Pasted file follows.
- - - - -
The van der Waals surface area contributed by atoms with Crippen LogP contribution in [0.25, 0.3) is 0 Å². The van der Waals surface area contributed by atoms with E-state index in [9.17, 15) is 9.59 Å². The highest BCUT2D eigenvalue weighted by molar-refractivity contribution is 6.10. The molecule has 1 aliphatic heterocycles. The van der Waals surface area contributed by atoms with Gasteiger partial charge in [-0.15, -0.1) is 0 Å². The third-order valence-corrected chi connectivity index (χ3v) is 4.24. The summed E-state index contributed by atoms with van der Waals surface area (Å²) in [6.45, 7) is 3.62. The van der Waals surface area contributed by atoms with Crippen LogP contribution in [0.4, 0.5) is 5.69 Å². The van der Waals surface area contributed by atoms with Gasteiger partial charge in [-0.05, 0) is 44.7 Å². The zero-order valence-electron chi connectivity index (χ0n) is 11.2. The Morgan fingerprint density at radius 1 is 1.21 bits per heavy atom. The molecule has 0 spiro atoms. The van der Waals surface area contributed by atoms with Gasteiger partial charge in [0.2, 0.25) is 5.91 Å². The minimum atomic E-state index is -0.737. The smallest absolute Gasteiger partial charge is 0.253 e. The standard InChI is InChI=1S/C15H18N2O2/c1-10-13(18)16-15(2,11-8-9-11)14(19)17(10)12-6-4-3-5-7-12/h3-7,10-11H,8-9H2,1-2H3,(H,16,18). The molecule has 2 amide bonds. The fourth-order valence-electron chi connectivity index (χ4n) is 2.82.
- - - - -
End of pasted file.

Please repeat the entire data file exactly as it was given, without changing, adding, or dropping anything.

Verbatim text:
The van der Waals surface area contributed by atoms with Crippen LogP contribution in [0.25, 0.3) is 0 Å². The van der Waals surface area contributed by atoms with E-state index in [9.17, 15) is 9.59 Å². The highest BCUT2D eigenvalue weighted by molar-refractivity contribution is 6.10. The molecule has 1 aliphatic heterocycles. The van der Waals surface area contributed by atoms with Gasteiger partial charge in [-0.15, -0.1) is 0 Å². The third-order valence-corrected chi connectivity index (χ3v) is 4.24. The summed E-state index contributed by atoms with van der Waals surface area (Å²) in [6.45, 7) is 3.62. The van der Waals surface area contributed by atoms with Crippen LogP contribution in [0.4, 0.5) is 5.69 Å². The van der Waals surface area contributed by atoms with Gasteiger partial charge in [-0.05, 0) is 44.7 Å². The zero-order valence-electron chi connectivity index (χ0n) is 11.2. The Morgan fingerprint density at radius 1 is 1.21 bits per heavy atom. The molecule has 0 spiro atoms. The van der Waals surface area contributed by atoms with Gasteiger partial charge in [0.2, 0.25) is 5.91 Å². The minimum atomic E-state index is -0.737. The smallest absolute Gasteiger partial charge is 0.253 e. The standard InChI is InChI=1S/C15H18N2O2/c1-10-13(18)16-15(2,11-8-9-11)14(19)17(10)12-6-4-3-5-7-12/h3-7,10-11H,8-9H2,1-2H3,(H,16,18). The molecule has 2 amide bonds. The fourth-order valence-electron chi connectivity index (χ4n) is 2.82.